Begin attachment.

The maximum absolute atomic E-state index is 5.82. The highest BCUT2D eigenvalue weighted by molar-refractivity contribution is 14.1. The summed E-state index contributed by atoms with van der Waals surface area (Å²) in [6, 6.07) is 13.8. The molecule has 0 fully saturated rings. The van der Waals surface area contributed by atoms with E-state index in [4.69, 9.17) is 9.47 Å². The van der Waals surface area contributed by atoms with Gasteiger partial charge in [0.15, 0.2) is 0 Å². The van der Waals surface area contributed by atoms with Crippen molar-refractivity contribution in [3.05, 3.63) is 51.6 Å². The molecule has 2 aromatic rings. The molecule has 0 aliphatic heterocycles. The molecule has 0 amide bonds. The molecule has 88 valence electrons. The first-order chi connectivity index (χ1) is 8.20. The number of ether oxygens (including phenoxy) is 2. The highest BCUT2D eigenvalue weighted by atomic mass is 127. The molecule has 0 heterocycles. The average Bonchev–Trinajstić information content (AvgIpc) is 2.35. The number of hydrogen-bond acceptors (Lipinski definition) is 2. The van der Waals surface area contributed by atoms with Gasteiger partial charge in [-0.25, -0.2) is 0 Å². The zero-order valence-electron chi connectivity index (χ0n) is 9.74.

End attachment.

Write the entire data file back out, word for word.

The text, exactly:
The maximum absolute atomic E-state index is 5.82. The highest BCUT2D eigenvalue weighted by molar-refractivity contribution is 14.1. The summed E-state index contributed by atoms with van der Waals surface area (Å²) in [6, 6.07) is 13.8. The molecule has 0 fully saturated rings. The van der Waals surface area contributed by atoms with E-state index in [4.69, 9.17) is 9.47 Å². The van der Waals surface area contributed by atoms with Gasteiger partial charge in [0.15, 0.2) is 0 Å². The van der Waals surface area contributed by atoms with Crippen molar-refractivity contribution in [3.05, 3.63) is 51.6 Å². The molecule has 2 aromatic rings. The molecule has 0 aliphatic heterocycles. The molecule has 0 amide bonds. The molecule has 88 valence electrons. The first-order chi connectivity index (χ1) is 8.20. The number of ether oxygens (including phenoxy) is 2. The highest BCUT2D eigenvalue weighted by atomic mass is 127. The molecule has 0 heterocycles. The average Bonchev–Trinajstić information content (AvgIpc) is 2.35. The number of hydrogen-bond acceptors (Lipinski definition) is 2. The van der Waals surface area contributed by atoms with Gasteiger partial charge in [-0.25, -0.2) is 0 Å². The zero-order valence-electron chi connectivity index (χ0n) is 9.74.